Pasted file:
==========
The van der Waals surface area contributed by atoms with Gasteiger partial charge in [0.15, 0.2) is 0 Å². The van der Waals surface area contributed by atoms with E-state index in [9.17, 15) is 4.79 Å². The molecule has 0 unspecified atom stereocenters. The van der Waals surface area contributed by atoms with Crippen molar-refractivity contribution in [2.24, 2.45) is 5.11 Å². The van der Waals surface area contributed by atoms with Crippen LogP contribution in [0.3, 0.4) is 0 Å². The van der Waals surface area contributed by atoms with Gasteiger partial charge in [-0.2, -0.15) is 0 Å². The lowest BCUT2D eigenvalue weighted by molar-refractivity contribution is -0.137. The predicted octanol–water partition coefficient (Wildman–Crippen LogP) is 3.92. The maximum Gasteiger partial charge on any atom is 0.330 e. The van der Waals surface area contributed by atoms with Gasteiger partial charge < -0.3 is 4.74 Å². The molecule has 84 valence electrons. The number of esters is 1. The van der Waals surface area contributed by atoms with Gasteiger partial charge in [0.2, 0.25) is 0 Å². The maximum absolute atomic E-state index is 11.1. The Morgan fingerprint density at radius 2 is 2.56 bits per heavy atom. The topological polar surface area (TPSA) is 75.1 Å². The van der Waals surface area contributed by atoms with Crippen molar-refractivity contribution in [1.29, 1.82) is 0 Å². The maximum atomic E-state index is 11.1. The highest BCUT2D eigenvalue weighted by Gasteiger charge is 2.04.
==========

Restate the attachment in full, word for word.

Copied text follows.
The van der Waals surface area contributed by atoms with Gasteiger partial charge in [0.15, 0.2) is 0 Å². The van der Waals surface area contributed by atoms with E-state index in [9.17, 15) is 4.79 Å². The molecule has 0 unspecified atom stereocenters. The van der Waals surface area contributed by atoms with Crippen molar-refractivity contribution in [2.24, 2.45) is 5.11 Å². The van der Waals surface area contributed by atoms with Crippen LogP contribution in [0.3, 0.4) is 0 Å². The van der Waals surface area contributed by atoms with Gasteiger partial charge in [-0.2, -0.15) is 0 Å². The lowest BCUT2D eigenvalue weighted by molar-refractivity contribution is -0.137. The predicted octanol–water partition coefficient (Wildman–Crippen LogP) is 3.92. The maximum Gasteiger partial charge on any atom is 0.330 e. The van der Waals surface area contributed by atoms with Gasteiger partial charge < -0.3 is 4.74 Å². The molecule has 84 valence electrons. The number of esters is 1. The van der Waals surface area contributed by atoms with Gasteiger partial charge in [0.2, 0.25) is 0 Å². The maximum absolute atomic E-state index is 11.1. The Morgan fingerprint density at radius 2 is 2.56 bits per heavy atom. The topological polar surface area (TPSA) is 75.1 Å². The van der Waals surface area contributed by atoms with Crippen molar-refractivity contribution in [1.29, 1.82) is 0 Å². The maximum atomic E-state index is 11.1. The highest BCUT2D eigenvalue weighted by Gasteiger charge is 2.04.